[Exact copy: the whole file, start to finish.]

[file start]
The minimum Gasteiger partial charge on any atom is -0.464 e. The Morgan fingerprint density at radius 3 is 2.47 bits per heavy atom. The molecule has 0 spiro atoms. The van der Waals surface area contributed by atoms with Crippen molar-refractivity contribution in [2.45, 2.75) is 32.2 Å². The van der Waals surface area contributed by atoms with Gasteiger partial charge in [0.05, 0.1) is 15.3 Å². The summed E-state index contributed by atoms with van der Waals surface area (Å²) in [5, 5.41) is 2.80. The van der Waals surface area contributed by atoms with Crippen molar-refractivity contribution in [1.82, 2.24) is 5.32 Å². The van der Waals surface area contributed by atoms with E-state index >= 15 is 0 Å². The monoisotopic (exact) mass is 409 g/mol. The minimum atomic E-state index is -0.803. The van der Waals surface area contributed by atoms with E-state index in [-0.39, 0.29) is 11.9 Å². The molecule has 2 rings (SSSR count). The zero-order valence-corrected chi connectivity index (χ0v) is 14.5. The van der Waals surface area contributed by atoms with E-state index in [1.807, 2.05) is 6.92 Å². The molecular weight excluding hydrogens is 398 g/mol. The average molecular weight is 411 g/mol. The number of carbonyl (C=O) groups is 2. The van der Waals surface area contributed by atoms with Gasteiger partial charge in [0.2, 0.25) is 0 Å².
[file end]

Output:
The minimum Gasteiger partial charge on any atom is -0.464 e. The Morgan fingerprint density at radius 3 is 2.47 bits per heavy atom. The molecule has 0 spiro atoms. The van der Waals surface area contributed by atoms with Crippen molar-refractivity contribution in [2.45, 2.75) is 32.2 Å². The van der Waals surface area contributed by atoms with Gasteiger partial charge in [0.05, 0.1) is 15.3 Å². The summed E-state index contributed by atoms with van der Waals surface area (Å²) in [5, 5.41) is 2.80. The van der Waals surface area contributed by atoms with Crippen molar-refractivity contribution in [1.82, 2.24) is 5.32 Å². The van der Waals surface area contributed by atoms with E-state index >= 15 is 0 Å². The monoisotopic (exact) mass is 409 g/mol. The minimum atomic E-state index is -0.803. The van der Waals surface area contributed by atoms with E-state index in [-0.39, 0.29) is 11.9 Å². The molecule has 2 rings (SSSR count). The zero-order valence-corrected chi connectivity index (χ0v) is 14.5. The van der Waals surface area contributed by atoms with E-state index in [1.807, 2.05) is 6.92 Å². The molecular weight excluding hydrogens is 398 g/mol. The average molecular weight is 411 g/mol. The number of carbonyl (C=O) groups is 2. The van der Waals surface area contributed by atoms with Gasteiger partial charge in [0.2, 0.25) is 0 Å².